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India to get 1st internet hotline to report child porn on 19 Sep

Lamat R Hasan | Updated on: 9 September 2016, 23:44 IST

Come 19 September and India will get its first internet hotline to report child pornography. The hotline is being launched by Prerana's Aarambh India Initiative with the help of the Internet Watch Foundation (IWF).

There is no clear data about the extent of child sexual abuse on the internet in India, yet there is reason to worry - because of the 20 percent Indians who have access to the internet, 37 percent are below the age of 15.

Data available from across the world is chilling. The number of child sexual abuse images available online have grown from a mere 45,000 in 2002 to a staggering 24 million in 2013.

We don't even want to know how many more million images have been added till September 2016 or how many more million children have been exploited. What we do know is that we have to actively report these images and save our children.

Innocence on Sale

With cost-effective smart phones and easy availability of internet recharge packages, our children are at risk of being exploited more than ever.

"As the reach of the internet spreads, the number of cases of online sexual abuse of children is worrying. Parents, guardians, civil society and even policy-makers are increasingly concerned about the vulnerability of children," Uma Subramanian, the co-founder and director of Prerana's Aarambh India, tells Catch.

"One of their major concerns is what redressal can they get if a pornographic or obscene image or video of a child is found on the internet."

Subramanian makes a fair point.

The Government of India report on Child Sexual Abuse, 2007, found that 4.46 percent of 12,000 children surveyed had been photographed in the nude. Between 2013 and 2014, there has been a 100 percent increase in the number of cases filed under "publication and transmission of obscene" material, including child sexual abuse material.

"Almost every child sexual abuse case that is reported to them has a technological component either used to groom or blackmail children," says Subramanian.

Cyber cells are being trained to keep pace with the ever-changing technology -- but it is not easy to track cases because of the sheer vastness of the virtual world. Besides, at the policy level there is a friction between the need to preserve the freedom of the internet or to protect our children.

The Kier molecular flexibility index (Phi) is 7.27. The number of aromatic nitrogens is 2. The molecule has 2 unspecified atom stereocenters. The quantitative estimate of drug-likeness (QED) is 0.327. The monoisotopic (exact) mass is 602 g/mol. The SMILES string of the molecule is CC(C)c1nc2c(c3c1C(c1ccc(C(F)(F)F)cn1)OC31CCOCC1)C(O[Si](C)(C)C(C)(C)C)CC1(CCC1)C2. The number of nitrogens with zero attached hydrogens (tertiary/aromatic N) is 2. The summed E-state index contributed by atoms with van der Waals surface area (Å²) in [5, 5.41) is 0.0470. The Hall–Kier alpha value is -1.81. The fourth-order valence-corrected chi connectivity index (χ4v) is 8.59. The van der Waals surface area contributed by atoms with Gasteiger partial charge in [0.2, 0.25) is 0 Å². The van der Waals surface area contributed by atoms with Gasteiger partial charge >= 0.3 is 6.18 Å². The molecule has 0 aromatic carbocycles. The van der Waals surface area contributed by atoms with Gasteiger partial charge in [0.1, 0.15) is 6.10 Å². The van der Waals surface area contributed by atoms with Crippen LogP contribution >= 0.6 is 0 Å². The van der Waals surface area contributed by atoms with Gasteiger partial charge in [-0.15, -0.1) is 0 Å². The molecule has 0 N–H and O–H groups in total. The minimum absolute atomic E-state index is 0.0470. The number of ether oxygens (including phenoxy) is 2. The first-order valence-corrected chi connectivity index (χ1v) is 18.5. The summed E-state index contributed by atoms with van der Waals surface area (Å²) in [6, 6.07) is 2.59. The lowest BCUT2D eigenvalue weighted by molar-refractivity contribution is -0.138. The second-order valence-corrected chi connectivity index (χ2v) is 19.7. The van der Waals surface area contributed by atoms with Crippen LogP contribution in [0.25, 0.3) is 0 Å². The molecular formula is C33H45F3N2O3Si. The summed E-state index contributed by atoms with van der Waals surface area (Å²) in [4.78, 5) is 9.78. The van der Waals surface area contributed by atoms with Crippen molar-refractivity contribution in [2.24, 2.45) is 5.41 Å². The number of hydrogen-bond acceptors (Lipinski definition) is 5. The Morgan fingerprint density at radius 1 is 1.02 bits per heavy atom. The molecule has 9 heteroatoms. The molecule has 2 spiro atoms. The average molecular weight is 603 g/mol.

Shocking: A child is abused every 30 minutes in India

Need for a watchdog

The Internet Watch Foundation (IWF) has become the virtual go-to place irrespective of whichever pocket of the world one lives in when it comes to reporting child pornography.

"In 2014, it dealt with over 31,000 illegal images of children. It is also one of the fastest. Over 84 percent of reported web pages were removed within 10 days. IWF's strength is due to the fact that it is an industry self-regulatory body funded and supported by 120 of the largest internet companies in the world," informs Subramanian.

The IWF also works closely with international law enforcement agencies.

The India hotline will be hosted on aarambhindia.org - which has become the largest network of governmental and non-governmental organisations and individuals working to protect children - within two years of its launch.

For India to successfully tackle the problem of child sexual abuse images and videos, Aarambh India is partnering with law enforcement agencies, the government and the internet industry.

How to report child sex abuse

* If you stumble on an image or video of child sexual abuse you can report the URL to the hotline hosted on aarambhindia.org

* You have to fill out a form. It's a simple 5-step procedure

* You have the choice to report anonymously

* The images will be assessed by the IWF team in the UK. They will decide the criminality and severity of the content as per UK laws and the IWF remit

* If the reported content is found to be criminal, the IWF will determine the location from where it was uploaded, and zero in on the host

* It will contact the hosting company and the relevant law enforcement agencies and initiate the process of removing content

* The URL will immediately be added to IWF's block list thereby disrupting further access to the content till it is removed

* This is the most comprehensive blocking list which is adhered to by major internet companies

* Once the content is removed, it is assigned a unique number generated from the data in the content

* This is used to identify, remove copies of the image/video and prevent future uploads

* Aarambh steps in here to provide assistance in investigations and in the rehabilitation of victims and their families

Next time you come across an obscene image or a video involving a child - stand up and report. Every single click counts. Every single click will help save a life.

Child Abuse in India: This is how we are failing our future generations

First published: 9 September 2016, 23:44 IST
 
Lamat R Hasan @LamatAyub

Bats for the four-legged, can't stand most on two. Forced to venture into the world of homo sapiens to manage uninterrupted companionship of 16 cats, 2 dogs and counting... Can read books and paint pots and pay bills by being journalist.

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